FOR THE X-MEN FANS: This book (alongside Vol. 1, X-Tinction Agenda and X-Cutioner's Song) are the HOLY SCRIPTURES. And that's it. If you really love X-Men you must have this collection (even if it means selling yout kidney).
Now about the edition: it is a very high quality hardcover sewn-binding, sporting excellent paper stock, excellent printing, and silver metal printing of the front and spine. It has a lightweighter paper compared to older Marvel omnibuses, but the quality is still great and it makes the book more manageable to read. This edition presents 96 pages of extras (yeah, 96 pages if I counted right) and two 4-pages fold-outs, one with the X-Men #1 complete composite cover and another one with the classic vertical pin-up by Lee featuring most of the X-characters at the time. They are printed both with the original coloing in the front and the new remastered coloring on the back. Marvel also printed is the complete set of traiding cards that Jim Lee did in 1992 (9 per page, with the back of the cards printed in the next page). And lot of sketches, pin-ups, reprint covers and magazine articles. Some of these pages are printed from scans and thus show lower quality, but they are all in pretty decent standards at the least.
All in all, this book is a REAL TREAT, Marvel definitely went all the way to make an excellent edition. Buy it now before it goes out of print, this one's a keeper. I've uploaded a set of photos I've taken to show the main features of this book, you can check them at the top, on the customer images section.
NOTE OF WARNING - Most of you probably know it already, but here it goes just in case: before reading this second volume, you should pick up X-Men: X-Tinction Agenda HC, which acts as a sort of "Vol. 1.5" of the X-Men Omnibus by Claremont & Lee, as it fills the gap between the two books of this collection with a crossover that involved X-Men, X-Factor and New Mutants (and thus was published as a stand-alone book). And if you want to read further just pick up X-Men X-Cutioner's Song HC, it's the saga that comes chronologically next.
First, this book picks up at Uncanny X-men #273. Those fans who were looking for the Jim Lee penciled issues #270, #271, and #272 you will need to pick up the X-tinction agenda collection as they are packaged only as a part of that crossover story. Jim's work is amazing on those issue so its worth it.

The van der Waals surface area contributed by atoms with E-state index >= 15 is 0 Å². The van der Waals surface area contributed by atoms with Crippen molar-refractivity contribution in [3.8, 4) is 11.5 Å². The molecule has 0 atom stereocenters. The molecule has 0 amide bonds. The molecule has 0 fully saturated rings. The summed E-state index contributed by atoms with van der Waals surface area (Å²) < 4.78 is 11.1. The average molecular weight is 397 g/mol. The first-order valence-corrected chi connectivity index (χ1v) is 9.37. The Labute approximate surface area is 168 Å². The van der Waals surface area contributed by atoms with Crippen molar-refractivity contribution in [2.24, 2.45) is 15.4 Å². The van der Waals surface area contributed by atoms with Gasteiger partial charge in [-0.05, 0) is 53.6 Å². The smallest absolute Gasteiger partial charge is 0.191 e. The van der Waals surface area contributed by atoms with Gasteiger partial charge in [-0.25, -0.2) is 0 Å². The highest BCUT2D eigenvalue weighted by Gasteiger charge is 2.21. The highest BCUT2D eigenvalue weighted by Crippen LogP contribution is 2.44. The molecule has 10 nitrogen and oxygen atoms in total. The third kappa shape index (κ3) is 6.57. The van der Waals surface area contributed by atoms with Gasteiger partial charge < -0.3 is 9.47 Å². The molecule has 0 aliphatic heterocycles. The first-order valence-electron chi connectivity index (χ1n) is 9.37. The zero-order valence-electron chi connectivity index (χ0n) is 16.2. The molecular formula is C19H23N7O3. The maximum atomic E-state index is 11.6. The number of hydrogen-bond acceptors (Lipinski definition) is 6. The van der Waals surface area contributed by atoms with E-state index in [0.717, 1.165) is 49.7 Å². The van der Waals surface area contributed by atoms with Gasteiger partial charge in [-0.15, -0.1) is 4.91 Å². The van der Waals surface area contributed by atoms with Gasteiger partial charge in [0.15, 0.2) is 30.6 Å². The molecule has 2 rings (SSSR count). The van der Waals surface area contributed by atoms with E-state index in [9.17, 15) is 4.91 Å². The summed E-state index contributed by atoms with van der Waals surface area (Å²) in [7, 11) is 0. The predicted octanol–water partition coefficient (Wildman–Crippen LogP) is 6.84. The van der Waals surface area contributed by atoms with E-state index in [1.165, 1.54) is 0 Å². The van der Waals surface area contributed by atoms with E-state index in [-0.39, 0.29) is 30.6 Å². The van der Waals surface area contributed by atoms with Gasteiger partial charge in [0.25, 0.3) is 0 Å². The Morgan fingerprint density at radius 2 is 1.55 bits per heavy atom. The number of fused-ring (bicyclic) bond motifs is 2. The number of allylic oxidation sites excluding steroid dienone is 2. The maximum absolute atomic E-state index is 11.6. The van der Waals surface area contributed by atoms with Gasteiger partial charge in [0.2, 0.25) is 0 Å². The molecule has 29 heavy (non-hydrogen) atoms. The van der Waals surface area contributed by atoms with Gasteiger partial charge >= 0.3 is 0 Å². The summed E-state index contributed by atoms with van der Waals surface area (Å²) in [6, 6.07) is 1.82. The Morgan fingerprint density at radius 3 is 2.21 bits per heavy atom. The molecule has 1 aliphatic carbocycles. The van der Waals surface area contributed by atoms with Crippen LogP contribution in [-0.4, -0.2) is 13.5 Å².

X-men omnibus 2 takes us on the X-men's journey to the Shiar Empire to battle deathbird and then sets up a story arc that will have the X-men battle the Shadow King on Miur island and ultimately restructure the X-teams. As a result also included in this omnibus are the final X-factor issues with Jean, Cyclops, beast, iceman and Archangel before they rejoin the X-men. Wilce Portacio's X-factor run as penciler is here. The X-factor issues will be of interest to Cable fans as we see how Nathan Summers is taken from our time into the future. Bad guy Apocalypse is also here drawn by Wilce in a very bizarre, grotesque style that i can't help but to love.
The second part of the omnibus contain the Jim Lee issues of the 2nd X-men series and Chris Claremont's final X-men issue (for at least a decade). The X-men battle Magneto, brawl with Omega red and meet Longshot again. Jim lee left Marvel after issue 10 and that is where this volume ends except for a ghost rider story.
For me personally this volume is even better than the first volume of Xmen by Claremont/Lee. There is more Jim Lee artwork to look at and lots of supplemental art and covers to drool over. I was personally nostalgic even if it was bittersweet looking through this volume. For me this volume marked the end of what I felt were the X-men I grew up with. Chris Claremont who wrote Uncanny X-men for nearly 20 years left X-men at X-men #3 and then ultimately all X-artists (Lee, Portacio and Liefeld) would leave almost a year later to start up Image comics. While the X-titles carried on under new writers and artists things weren't the same. After trying to read later issues for the first time the X-men truly did seem uncanny to me.
A beautiful omnibus packaged in hardback with sewn binding and vibrant coloring. This book is filled with amazing artwork, classic stories and some fantastic promo art. I cannot recommend this enough.